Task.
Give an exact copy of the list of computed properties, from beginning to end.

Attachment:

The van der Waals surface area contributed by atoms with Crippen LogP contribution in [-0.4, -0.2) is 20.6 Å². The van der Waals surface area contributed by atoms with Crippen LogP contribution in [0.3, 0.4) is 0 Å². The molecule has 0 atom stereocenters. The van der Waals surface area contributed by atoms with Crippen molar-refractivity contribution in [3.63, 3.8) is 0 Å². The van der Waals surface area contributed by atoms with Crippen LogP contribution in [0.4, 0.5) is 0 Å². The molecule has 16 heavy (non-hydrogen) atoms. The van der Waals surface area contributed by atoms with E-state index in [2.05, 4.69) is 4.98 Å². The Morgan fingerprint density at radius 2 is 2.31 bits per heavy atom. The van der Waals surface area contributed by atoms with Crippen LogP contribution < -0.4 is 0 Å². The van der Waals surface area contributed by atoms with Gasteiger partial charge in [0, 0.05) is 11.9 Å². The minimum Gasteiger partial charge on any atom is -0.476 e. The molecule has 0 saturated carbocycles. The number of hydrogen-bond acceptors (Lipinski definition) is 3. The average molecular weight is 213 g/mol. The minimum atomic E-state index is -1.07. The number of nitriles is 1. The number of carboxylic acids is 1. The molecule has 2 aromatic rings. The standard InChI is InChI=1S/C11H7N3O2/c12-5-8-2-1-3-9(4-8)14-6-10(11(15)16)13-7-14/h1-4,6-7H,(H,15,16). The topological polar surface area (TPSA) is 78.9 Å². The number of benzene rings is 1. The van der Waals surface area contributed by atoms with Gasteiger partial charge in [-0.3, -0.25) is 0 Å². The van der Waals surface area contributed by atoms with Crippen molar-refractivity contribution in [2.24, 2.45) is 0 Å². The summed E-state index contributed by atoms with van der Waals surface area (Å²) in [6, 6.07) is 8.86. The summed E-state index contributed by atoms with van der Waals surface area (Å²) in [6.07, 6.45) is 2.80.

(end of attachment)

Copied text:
The van der Waals surface area contributed by atoms with Crippen LogP contribution in [-0.4, -0.2) is 20.6 Å². The van der Waals surface area contributed by atoms with Crippen LogP contribution in [0.3, 0.4) is 0 Å². The molecule has 0 atom stereocenters. The van der Waals surface area contributed by atoms with Crippen molar-refractivity contribution in [3.63, 3.8) is 0 Å². The van der Waals surface area contributed by atoms with Crippen LogP contribution in [0.4, 0.5) is 0 Å². The molecule has 16 heavy (non-hydrogen) atoms. The van der Waals surface area contributed by atoms with E-state index in [2.05, 4.69) is 4.98 Å². The Morgan fingerprint density at radius 2 is 2.31 bits per heavy atom. The van der Waals surface area contributed by atoms with Crippen LogP contribution < -0.4 is 0 Å². The van der Waals surface area contributed by atoms with Gasteiger partial charge in [0, 0.05) is 11.9 Å². The minimum Gasteiger partial charge on any atom is -0.476 e. The molecule has 0 saturated carbocycles. The number of hydrogen-bond acceptors (Lipinski definition) is 3. The average molecular weight is 213 g/mol. The minimum atomic E-state index is -1.07. The number of nitriles is 1. The number of carboxylic acids is 1. The molecule has 2 aromatic rings. The standard InChI is InChI=1S/C11H7N3O2/c12-5-8-2-1-3-9(4-8)14-6-10(11(15)16)13-7-14/h1-4,6-7H,(H,15,16). The topological polar surface area (TPSA) is 78.9 Å². The number of benzene rings is 1. The van der Waals surface area contributed by atoms with Gasteiger partial charge in [-0.3, -0.25) is 0 Å². The van der Waals surface area contributed by atoms with Crippen molar-refractivity contribution in [2.24, 2.45) is 0 Å². The summed E-state index contributed by atoms with van der Waals surface area (Å²) in [6, 6.07) is 8.86. The summed E-state index contributed by atoms with van der Waals surface area (Å²) in [6.07, 6.45) is 2.80.